New Scholarship on American Indian Land Reform

Richael Faithful has posted “An Idea of American Indian Land Justice: Examining Native Land Liberation in the New Progressive Era” on SSRN, forthcoming in the National Lawyers Guild Law Review. Here is the abstract:

This article is inspired by Professor Robert Odawi Porter’s remarks during the 2009 D.C. Federal Indian Bar conference in which he outlined a seemingly radical proposal for “land liberation” for American Indian tribes – the abandonment of United States trusteeship over tribal land, and return of title and associated rights to numerous tribes who have lost their land due to nefarious governmental policies and bad deals. In an effort to bridge Porter’s visionary legal viewpoint with renowned economist and philosopher, Amartya Sen’s recent visionary contribution on justice, An Idea of American Indian Land Justice, helps revive an Indian law, critical studies tradition calling for greater tribal sovereignty, but in a new light, however, that examines a global political climate that embraces the human rights mantle to one degree or another. This article tries to illuminate two liberationist outlooks to scrutinize a legal proposal by a leading mind in Indian law that also has wide-reaching implications for other movements, struggles, and communities across the world.

2 thoughts on “New Scholarship on American Indian Land Reform

  1. Edward J. Dodson December 20, 2010 / 8:16 pm

    All history is filled with the stories of how one group or nation of people used force and fraud to displace other people from the lifegiving territory they inhabited. This process already was underway in the Western Hemisphere before Europeans arrived in superior numbers equipped with superior weaponry (and carrying diseases against which the peoples they encountered had no resistance). In another history’s ironies, many of those who came from European societies had themselves been driven off the land they and their forefathers had lived on for long periods. And, of course, there are those who were not only driven from the land but then enslaved, the fruits of their labor taken to allow a landed class to live without having to labor.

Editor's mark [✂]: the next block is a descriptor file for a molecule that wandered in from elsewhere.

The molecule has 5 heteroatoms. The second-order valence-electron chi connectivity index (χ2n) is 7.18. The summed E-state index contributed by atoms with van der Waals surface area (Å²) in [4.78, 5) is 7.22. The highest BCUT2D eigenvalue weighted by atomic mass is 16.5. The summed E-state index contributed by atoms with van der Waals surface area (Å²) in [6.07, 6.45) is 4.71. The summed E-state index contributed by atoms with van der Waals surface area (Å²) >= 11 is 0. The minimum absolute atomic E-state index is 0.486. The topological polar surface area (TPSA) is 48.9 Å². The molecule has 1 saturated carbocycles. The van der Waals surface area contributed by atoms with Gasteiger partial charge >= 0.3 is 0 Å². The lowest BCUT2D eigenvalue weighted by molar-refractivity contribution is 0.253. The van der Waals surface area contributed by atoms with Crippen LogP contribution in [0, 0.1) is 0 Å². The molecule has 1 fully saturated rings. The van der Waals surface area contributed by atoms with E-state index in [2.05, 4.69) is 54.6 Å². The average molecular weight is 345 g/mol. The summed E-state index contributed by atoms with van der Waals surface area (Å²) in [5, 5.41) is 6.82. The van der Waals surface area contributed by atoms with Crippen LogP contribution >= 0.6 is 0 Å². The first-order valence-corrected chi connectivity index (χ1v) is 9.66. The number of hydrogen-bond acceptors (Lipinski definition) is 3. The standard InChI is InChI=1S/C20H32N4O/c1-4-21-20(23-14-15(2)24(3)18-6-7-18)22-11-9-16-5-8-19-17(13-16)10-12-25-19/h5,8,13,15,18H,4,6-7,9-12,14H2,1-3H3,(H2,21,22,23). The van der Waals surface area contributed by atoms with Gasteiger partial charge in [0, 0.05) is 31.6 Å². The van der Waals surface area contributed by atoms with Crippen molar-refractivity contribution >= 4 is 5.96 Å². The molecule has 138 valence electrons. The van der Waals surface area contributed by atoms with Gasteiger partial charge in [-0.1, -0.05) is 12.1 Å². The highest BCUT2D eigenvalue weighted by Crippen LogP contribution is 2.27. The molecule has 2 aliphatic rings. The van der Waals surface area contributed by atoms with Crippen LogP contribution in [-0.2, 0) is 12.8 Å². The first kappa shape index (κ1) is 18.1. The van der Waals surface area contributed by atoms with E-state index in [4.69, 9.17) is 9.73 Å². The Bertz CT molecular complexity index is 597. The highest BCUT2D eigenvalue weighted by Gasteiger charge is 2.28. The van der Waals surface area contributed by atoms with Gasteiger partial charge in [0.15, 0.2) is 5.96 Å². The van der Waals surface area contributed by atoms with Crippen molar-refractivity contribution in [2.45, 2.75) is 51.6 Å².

So, what is to be done? What principle of justice ought to be introduced? Truly, justice requires that the earth be embraced as the common heritage of all persons equally. By what right has any individual or any group of individuals or any nation of people really to claim sovereign control over a given portion of the earth? The so-called “right of first occupancy?” The right of ownership by conquest? The right of purchase , when the legitimate authority to sell territory cannot be supported under any moral sense of right and wrong?

    We are — and our laws ought to ensure that we are — stewards of the earth, tenants who (as Thomas Paine declared in his pamphlet Agrarian Justice) owe to the community a ground rent for the privilege we enjoy whenever we are granted exclusive use to any portion of the earth, whether this is a parcel of land beneath our residence, acres of land that can be cultivated with crops, lands beneath which nature has provided resources for our exploitation, or other economic use.

    That, in any event, is what history and the study of moral principles has taught me.

  2. Malcolm Benally December 21, 2010 / 1:20 am

    The approach of using land liberation is visionary, but will be very difficult to make significant changes on Navajo lands. Alot of traditional beliefs about land use have been reduced to enteryaining taboos, so educating people will take a lot of work.

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